As discussed in the optimization objective function Eq. (2), we must train a demand forecast model in order to formulate the objective function of our QUBO problem. Using Amazon SageMaker, we can easily use the sklearn library to train a linear demand forecast model based on the dataset of historical observations on prices P and demands Y. Then, the estimators of the price coefficients j , j [0, 1, … , n – 1] and constant can be obtained.

``````from sklearn.linear_model import LinearRegression
reg = LinearRegression().fit(data_x, data_y)
a = reg.coef_
b = reg.intercept_``````

#### Construct and solve QUBO on Amazon Braket

To use Amazon Braket, we first create a notebook instance through the Amazon Braket console. From the instance, the QUBO task will be sent through an API call to the D-Wave QPU, where the quantum annealer will solve the QUBO and send the result back to the Amazon Braket notebook. All results will also be stored in Amazon S3.

With the trained linear demand forecast model, we can derive and represent our objective function and transform it to the QUBO format using the pyqubo library. Then, we can use the Amazon Braket Python SDK to embed and submit the QUBO task to be solved by a D-Wave QPU. Similar to classical simulated annealing, we take several independent shots in order to increase our chances of success in finding a high-quality solution to the QUBO problem. The response contains a number of rows. Each row represents the optimization result of a single shot, including the binary decision variables [xT, … , xT+n-1], and the corresponding energy (which is the value of the objective function, i.e.  in Eq. (2)). Here we show how to submit a QUBO problem to the D-Wave QPU and provide a sample response. The key figure of merit is listed in the column labeled “energy”, representing the value for the objective function. We can then easily read off the best bit string found.

``````## represent objective function
## objective is the objective function
model = (-objective).compile().to_bqm()

## run dwave quantum annealing
from braket.ocean_plugin import BraketSampler, BraketDWaveSampler
from dwave.system.composites import EmbeddingComposite

num_shots = 10000

sampler = EmbeddingComposite(sampler)

# print results
print(response)

X_000 X_001 X_002 X_003 X_004 ... X_048             energy num_oc. ...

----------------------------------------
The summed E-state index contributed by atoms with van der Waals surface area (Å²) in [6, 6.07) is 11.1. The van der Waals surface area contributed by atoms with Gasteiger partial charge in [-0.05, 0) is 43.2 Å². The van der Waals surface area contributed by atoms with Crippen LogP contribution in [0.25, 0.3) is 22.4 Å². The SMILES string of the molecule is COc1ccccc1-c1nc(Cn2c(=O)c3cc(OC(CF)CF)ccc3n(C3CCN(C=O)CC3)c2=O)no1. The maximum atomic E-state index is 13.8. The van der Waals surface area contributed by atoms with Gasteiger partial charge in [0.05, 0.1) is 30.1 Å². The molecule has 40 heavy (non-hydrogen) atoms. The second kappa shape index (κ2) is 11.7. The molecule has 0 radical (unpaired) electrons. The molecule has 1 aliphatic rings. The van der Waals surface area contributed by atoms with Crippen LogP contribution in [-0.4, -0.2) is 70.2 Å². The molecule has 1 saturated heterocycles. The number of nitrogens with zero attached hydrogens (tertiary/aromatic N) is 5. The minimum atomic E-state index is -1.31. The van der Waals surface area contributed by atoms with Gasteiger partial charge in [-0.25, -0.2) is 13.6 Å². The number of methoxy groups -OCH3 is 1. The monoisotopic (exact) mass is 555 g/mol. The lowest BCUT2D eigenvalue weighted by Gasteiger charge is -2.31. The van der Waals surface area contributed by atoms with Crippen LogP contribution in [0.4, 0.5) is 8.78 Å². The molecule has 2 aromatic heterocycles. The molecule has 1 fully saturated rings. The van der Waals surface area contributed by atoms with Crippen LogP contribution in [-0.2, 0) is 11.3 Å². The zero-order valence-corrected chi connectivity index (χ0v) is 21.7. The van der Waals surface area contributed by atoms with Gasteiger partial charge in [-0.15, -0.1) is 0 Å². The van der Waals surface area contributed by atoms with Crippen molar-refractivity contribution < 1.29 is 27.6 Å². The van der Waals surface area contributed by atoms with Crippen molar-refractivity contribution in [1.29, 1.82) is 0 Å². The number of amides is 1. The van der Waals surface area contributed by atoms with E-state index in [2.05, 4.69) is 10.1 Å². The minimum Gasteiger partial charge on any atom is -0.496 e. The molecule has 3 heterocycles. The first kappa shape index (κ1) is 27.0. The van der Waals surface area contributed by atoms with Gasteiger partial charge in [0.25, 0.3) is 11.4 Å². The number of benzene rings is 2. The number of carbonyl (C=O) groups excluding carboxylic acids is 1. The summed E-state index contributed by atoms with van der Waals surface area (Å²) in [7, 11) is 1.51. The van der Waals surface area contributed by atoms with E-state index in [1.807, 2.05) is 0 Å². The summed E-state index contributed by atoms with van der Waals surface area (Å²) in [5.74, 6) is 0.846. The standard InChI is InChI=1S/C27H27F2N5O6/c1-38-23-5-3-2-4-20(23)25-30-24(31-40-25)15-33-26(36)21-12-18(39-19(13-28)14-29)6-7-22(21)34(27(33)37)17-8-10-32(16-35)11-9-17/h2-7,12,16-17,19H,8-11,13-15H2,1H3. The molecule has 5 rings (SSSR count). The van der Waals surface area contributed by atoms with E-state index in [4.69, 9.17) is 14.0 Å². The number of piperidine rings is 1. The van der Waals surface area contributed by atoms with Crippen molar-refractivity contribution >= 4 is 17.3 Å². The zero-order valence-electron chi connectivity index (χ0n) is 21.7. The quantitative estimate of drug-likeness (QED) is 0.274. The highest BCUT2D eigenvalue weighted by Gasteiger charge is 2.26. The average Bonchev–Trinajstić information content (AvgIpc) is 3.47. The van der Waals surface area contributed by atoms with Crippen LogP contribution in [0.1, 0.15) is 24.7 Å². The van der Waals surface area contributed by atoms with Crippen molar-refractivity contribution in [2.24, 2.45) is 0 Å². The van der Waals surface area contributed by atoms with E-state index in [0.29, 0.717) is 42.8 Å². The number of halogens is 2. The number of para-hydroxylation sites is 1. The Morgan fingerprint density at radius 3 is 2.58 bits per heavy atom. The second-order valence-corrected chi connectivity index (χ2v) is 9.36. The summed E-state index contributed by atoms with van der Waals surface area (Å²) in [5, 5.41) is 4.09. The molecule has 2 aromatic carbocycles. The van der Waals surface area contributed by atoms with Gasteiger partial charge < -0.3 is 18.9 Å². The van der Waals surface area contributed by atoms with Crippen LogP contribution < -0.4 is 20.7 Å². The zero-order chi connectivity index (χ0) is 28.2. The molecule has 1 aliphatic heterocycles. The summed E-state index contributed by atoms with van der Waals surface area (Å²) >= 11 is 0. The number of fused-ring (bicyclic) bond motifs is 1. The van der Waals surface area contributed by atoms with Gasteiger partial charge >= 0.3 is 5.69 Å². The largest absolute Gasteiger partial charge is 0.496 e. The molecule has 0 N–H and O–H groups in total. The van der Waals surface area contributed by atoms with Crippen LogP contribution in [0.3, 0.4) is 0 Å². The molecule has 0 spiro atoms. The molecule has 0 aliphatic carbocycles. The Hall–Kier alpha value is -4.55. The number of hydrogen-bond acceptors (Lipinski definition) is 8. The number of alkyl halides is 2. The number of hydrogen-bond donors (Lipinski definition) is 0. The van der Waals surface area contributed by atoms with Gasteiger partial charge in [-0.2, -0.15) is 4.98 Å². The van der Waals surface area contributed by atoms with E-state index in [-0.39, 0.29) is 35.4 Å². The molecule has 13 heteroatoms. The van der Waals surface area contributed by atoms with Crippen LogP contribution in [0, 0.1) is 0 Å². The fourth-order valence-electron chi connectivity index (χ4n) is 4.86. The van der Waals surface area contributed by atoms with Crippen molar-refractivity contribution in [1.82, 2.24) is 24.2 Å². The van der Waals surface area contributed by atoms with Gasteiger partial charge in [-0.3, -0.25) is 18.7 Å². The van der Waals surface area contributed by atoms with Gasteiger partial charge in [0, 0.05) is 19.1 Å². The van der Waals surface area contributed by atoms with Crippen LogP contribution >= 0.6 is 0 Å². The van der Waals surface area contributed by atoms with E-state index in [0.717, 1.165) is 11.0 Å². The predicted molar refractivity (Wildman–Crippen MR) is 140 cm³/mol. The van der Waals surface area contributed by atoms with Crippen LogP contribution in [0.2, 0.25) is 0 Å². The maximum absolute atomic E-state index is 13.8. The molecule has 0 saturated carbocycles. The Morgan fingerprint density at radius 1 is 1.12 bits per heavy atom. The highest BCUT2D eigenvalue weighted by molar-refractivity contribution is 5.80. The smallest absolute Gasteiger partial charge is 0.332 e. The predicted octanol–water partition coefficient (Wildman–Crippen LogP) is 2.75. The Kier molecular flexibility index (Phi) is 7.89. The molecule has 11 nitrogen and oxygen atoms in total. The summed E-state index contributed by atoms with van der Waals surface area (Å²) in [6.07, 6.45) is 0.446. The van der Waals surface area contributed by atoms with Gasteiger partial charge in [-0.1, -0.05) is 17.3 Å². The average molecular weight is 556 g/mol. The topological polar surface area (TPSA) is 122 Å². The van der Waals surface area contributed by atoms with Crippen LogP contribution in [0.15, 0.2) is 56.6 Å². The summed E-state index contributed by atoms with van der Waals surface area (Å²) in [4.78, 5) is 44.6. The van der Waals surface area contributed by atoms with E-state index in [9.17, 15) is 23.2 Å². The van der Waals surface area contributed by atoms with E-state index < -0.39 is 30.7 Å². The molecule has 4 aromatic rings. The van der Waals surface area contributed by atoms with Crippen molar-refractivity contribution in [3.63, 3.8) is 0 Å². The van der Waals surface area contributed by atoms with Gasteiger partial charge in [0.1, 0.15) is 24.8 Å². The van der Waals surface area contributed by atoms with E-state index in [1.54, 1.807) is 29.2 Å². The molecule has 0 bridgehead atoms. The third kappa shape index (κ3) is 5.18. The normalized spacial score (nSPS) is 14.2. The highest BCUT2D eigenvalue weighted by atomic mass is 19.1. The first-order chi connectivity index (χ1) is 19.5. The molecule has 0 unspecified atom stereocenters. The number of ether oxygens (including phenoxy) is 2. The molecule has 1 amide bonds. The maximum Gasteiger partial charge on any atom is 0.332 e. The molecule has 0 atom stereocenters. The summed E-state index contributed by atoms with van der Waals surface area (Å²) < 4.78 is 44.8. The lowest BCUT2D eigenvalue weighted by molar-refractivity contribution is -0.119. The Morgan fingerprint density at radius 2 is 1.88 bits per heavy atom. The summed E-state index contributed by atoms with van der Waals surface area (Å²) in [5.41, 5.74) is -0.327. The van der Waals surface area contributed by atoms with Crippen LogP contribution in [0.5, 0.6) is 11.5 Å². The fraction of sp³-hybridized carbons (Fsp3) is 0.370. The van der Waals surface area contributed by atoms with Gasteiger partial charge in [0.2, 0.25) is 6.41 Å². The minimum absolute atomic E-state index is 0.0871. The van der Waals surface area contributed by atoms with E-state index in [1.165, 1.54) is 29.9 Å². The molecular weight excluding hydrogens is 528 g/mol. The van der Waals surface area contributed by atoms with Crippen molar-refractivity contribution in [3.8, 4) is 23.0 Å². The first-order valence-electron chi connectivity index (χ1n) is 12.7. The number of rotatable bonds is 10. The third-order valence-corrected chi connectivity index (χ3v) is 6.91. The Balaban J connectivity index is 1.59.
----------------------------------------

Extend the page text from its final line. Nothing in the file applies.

64       0     0     0     0     0 ...     0      -12752.164438       1 ...
0        1     0     0     0     0 ...     0       -12614.84375       1 ...
1        0     0     0     0     0 ...     0      -12561.289062       1 ...
2        0     0     0     0     0 ...     0        -12557.1875       1 ...
3        0     0     0     0     0 ...     0      -12335.234375       1 ...
4        1     0     0     0     0 ...     0      -12308.867188       1 ...
5        1     0     0     0     0 ...     0      -12398.164062       1 ...
406      0     0     0     0     0 ...     0  9999999987233.336       1 ...
19       0     0     0     0     0 ...     1  9999999987286.242       1 ...
20       0     0     0     0     0 ...     1  9999999987303.023       1 ...
21       0     0     0     0     0 ...     1   9999999987356.07       1 ...``````

#### Experiment Results

In this use case, a dummy data set of historical observations on prices P and demands Y with size 1000 was created, and we adopted the common intuition that demand decreases with price increases, and that demand depends more strongly on more recent prices than older prices.

Based on this data set, we then trained a demand forecast model. The fitted parameters are shown in Table 1. We can see that all the price coefficients are negative, and the coefficients for recent days are larger in absolute value than older days, consistent with our intuition.

Table 1. Fitted parameters in demand forecast model

The parameters for price optimization are defined in Table 2. The objective is to optimize the next n=7 days’ price to maximize the total revenue of the next 7 days. There are m=7 price options for each day. Thus, the actual solution space contains a total of mn = 823,543 candidates. Therefore, a total of mn=49 unique binary variables [xT, … , xT+6] are defined in the objective function, which incorporates total revenue, prediction uncertainty, and penalty of equality constraints for ensuring prices to be selected within available price options. Overall, this setup results in a QUBO search space with 249 = 5.6 ×1014 possible solutions.

Table 2. Optimization parameters

Once our problem is set up, it only takes a few seconds to run 10,000 shots and return the optimized results. The single lowest cost/energy among these 10,000 shots is -12752.164, representing the objective function H. For comparison, to assess the quality of the result, we also iterate (by brute-force) through the whole solution space, i.e. all the 77=823,543 possible price configurations, to obtain the energy for each one, which takes more than 5 minutes to run on a standard ml.m5.2xlarge AWS instance. We plot the distribution of these energy values of the whole solution space as shown in Figure 1, where the red line is plotted to show the single lowest energy value obtained from the quantum annealer in our 10,000 shots . We can see that the value (-12752.164) from the quantum annealer is close to the ground global minimum (-12802.802).